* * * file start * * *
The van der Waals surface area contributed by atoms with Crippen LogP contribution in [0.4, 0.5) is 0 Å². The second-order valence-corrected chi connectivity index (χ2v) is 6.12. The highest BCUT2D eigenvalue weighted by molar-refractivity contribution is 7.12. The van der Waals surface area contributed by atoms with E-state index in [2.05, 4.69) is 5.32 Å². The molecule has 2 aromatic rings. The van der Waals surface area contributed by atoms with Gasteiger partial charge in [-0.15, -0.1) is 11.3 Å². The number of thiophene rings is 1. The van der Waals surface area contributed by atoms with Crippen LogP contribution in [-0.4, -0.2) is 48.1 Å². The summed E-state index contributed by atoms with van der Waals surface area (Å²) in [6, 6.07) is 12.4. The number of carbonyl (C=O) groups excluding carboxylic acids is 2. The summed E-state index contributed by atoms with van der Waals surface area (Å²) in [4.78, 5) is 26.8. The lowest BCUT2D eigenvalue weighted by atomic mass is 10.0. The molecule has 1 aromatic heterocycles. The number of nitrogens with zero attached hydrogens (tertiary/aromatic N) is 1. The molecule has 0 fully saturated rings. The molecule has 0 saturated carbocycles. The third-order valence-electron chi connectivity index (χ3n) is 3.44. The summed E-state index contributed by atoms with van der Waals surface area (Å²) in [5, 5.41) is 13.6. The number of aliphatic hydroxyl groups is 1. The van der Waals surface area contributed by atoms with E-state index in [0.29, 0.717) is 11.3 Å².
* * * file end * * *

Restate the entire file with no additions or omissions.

The van der Waals surface area contributed by atoms with Crippen LogP contribution in [0.4, 0.5) is 0 Å². The second-order valence-corrected chi connectivity index (χ2v) is 6.12. The highest BCUT2D eigenvalue weighted by molar-refractivity contribution is 7.12. The van der Waals surface area contributed by atoms with E-state index in [2.05, 4.69) is 5.32 Å². The molecule has 2 aromatic rings. The van der Waals surface area contributed by atoms with Gasteiger partial charge in [-0.15, -0.1) is 11.3 Å². The number of thiophene rings is 1. The van der Waals surface area contributed by atoms with Crippen LogP contribution in [-0.4, -0.2) is 48.1 Å². The summed E-state index contributed by atoms with van der Waals surface area (Å²) in [6, 6.07) is 12.4. The number of carbonyl (C=O) groups excluding carboxylic acids is 2. The summed E-state index contributed by atoms with van der Waals surface area (Å²) in [4.78, 5) is 26.8. The lowest BCUT2D eigenvalue weighted by atomic mass is 10.0. The molecule has 1 aromatic heterocycles. The number of nitrogens with zero attached hydrogens (tertiary/aromatic N) is 1. The molecule has 0 fully saturated rings. The molecule has 0 saturated carbocycles. The third-order valence-electron chi connectivity index (χ3n) is 3.44. The summed E-state index contributed by atoms with van der Waals surface area (Å²) in [5, 5.41) is 13.6. The number of aliphatic hydroxyl groups is 1. The van der Waals surface area contributed by atoms with E-state index in [0.29, 0.717) is 11.3 Å².